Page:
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J Biol Chem. 2001 Jul 6;276(27):24743-50. Epub 2001 Apr 27.

Protein kinases C translocation responses to low concentrations of arachidonic acid.

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  • 1Department of Internal Medicine, Section on Infectious Diseases, Wake Forest University School of Medicine, Medical Center Blvd., Winston-Salem, NC 27156, USA. joflaher@wfubmc.edu

Abstract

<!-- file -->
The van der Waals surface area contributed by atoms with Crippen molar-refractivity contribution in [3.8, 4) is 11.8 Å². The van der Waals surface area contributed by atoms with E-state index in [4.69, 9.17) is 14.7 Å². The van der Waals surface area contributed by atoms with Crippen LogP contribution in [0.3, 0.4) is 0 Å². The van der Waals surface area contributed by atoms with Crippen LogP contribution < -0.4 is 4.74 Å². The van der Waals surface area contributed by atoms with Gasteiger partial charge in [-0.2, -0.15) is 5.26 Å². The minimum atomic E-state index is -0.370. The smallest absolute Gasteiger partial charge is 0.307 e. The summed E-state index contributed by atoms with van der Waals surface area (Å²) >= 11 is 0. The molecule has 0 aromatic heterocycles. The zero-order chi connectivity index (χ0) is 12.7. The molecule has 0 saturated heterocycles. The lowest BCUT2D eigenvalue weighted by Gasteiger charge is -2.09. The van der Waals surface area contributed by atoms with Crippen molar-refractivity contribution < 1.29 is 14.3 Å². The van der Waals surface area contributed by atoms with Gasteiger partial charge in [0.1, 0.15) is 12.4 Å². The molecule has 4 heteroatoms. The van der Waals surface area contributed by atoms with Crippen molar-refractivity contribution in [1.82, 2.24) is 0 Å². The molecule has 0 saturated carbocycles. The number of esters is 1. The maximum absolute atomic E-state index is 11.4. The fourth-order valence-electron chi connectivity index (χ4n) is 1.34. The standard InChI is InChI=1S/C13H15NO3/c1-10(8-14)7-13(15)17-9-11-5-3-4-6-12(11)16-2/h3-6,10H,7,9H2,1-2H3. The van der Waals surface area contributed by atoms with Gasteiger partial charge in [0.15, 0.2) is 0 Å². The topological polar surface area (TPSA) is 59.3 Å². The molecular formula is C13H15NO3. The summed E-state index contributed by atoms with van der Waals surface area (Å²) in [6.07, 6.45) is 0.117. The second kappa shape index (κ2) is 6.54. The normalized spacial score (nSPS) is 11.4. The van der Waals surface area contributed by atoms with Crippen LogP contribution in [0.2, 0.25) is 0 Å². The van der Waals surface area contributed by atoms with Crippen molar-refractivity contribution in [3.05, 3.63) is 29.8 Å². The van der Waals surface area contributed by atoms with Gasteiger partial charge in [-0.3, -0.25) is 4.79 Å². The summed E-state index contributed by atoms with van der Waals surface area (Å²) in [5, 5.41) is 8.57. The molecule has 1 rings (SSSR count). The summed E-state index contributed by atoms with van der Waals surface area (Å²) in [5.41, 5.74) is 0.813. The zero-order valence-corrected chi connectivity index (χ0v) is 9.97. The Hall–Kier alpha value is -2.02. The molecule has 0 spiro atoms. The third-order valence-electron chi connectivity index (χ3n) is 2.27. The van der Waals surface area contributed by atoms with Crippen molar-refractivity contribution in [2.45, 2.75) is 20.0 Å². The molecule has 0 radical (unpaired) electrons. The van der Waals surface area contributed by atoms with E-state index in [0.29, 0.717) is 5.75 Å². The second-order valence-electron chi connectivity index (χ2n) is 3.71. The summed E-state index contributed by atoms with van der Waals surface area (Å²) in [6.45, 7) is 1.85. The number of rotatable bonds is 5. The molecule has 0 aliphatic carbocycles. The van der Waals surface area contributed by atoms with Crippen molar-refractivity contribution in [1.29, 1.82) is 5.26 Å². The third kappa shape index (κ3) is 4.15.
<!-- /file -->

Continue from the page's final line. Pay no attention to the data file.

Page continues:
Arachidonic acid (AA) directly activates protein kinases C (PKC) and may thereby serve as a regulatory signal during cell stimulation. The effect, however, requires a > or =20 microm concentration of the fatty acid. We find that human polymorphonuclear neutrophils (PMN) equilibrated with a ligand for the diacylglycerol receptor on PKC, [(3)H]phorbol dibutyrate (PDB), increased binding of [(3)H]PDB within 15 s of exposure to > or =10-30 nm AA. Other unsaturated fatty acids, but not a saturated fatty acid, likewise stimulated PDB binding. These responses, similar to those caused by chemotactic factors, resulted from a rise in the number of diacylglycerol receptors that were plasma membrane-associated and therefore accessible to PDB. Unlike chemotactic factors, however, AA was fully active on cells overloaded with Ca(2+) chelators. The major metabolites of AA made by PMN, leukotriene B(4) and 5-hydroxyicosatetraenoate, did not mimic AA, and an AA antimetabolite did not block responses to AA. AA also induced PMN to translocate cytosolic PKCalpha, beta(II), and delta to membranes. This response paralleled PDB binding with respect to dose requirements, time, Ca(2+)-independence, resistance to an AA antimetabolite, and induction by another unsaturated fatty acid but not by a saturated fatty acid. Finally, HEK 293 cells transfected with vectors encoding PKCbeta(I) or PKCdelta fused to the reporter enhanced green fluorescent protein (EGFP) were studied. AA caused EGFP-PKCbeta translocation from cytosol to plasma membrane at > or =0.5 microm, and EGFP-PKCdelta translocation from cytosol to nuclear and, to a lesser extent, plasma membrane at as little as 30 nm. We conclude that AA induces PKC translocations to specific membrane targets at concentrations 2-4 orders of magnitude below those activating the enzymes. These responses, at least as they occur in PMN, do not require changes in cell Ca(2+) or oxygenation of the fatty acid. AA seems more suited for signaling the movement than activation of PKC.

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